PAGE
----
By rescheduling cannabis for medical use in the UK, the government has created opportunity for physicians and patients.
There are some conditions for which cannabis may show benefit, and increasing medical availability means doctors can further investigate its role.
“…medical cannabis may be effective for treating neuropsychiatric symptoms associated with dementia (i.e. agitation, disinhibition, irritability, aberrant motor behaviour, nocturnal behaviour disorders and aberrant vocalisation and resting care). There was also limited evidence of improvement in rigidity and cognitive scores as assessed by MMSE” (1)
“There is evidence to suggest that some cannabis-based medicinal products reduce chronic pain: Nabilone reduced functional impairment caused by pain compared to placebo in a population of 33 participants who had fibromyalgia. THC reduced mean functional impairment caused by pain in a population of 96 participants who had cancer.” (2)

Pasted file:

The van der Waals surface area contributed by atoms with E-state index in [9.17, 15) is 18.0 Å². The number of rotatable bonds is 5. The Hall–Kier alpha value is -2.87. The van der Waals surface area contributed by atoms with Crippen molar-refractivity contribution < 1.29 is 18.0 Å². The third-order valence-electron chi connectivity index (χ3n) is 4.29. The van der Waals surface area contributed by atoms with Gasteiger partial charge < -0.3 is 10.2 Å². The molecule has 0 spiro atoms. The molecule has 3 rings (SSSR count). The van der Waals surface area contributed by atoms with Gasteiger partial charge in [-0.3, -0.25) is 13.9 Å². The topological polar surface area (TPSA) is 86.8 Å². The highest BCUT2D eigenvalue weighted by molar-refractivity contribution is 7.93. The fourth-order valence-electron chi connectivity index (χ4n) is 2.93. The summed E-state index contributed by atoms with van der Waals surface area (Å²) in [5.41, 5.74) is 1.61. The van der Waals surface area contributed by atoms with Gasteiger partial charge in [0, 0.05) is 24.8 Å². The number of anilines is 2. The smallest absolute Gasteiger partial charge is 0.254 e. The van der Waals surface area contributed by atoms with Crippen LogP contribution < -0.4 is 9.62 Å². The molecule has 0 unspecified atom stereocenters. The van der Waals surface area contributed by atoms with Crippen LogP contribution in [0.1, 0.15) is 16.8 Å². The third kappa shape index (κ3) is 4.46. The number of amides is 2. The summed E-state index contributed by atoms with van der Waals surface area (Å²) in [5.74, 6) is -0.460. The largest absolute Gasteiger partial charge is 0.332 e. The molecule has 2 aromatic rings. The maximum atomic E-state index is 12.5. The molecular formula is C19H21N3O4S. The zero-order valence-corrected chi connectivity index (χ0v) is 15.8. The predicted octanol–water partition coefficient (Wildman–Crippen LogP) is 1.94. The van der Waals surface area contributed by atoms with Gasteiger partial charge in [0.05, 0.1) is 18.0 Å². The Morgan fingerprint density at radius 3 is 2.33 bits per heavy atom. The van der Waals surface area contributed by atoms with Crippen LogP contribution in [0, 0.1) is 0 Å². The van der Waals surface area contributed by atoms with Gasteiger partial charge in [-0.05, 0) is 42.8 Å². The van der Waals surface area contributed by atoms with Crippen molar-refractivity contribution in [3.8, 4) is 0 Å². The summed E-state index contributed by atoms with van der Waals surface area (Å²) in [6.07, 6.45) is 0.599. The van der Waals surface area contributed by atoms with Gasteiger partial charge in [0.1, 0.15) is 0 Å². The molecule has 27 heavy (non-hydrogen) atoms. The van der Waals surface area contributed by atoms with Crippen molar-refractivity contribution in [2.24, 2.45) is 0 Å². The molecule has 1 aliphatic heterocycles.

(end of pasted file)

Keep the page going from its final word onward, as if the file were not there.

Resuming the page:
A prospective observational study of 112 advanced cancer patients showed that pain scores and opioid use in patients started on medical cannabis were significantly lower than those who did not have treatment. (3)
In one study from Israel, in 279 cancer patients authorised to take cannabis, there was a reported 70% improvement in pain control and general well being. (4)
Is there a societal benefit?
Seed Change believes that reducing the stigma of cannabis amongst medical professionals may carry a longer term societal benefit of decreasing the harm of opioid use in society. Although the evidence is early, there are some trends that give us hope:
In a self-report survey study of 2,897 cannabis users in California, 97% of respondents ‘strongly agreed‘ that they were able to decrease the amount of opioids consumed when they used cannabis. (8)
States with medical cannabis laws had a 24.8% lower mean annual opioid overdose mortality rate (95% CI, −37.5% to −9.5%; P = .003) compared with states without medical cannabis laws. (9)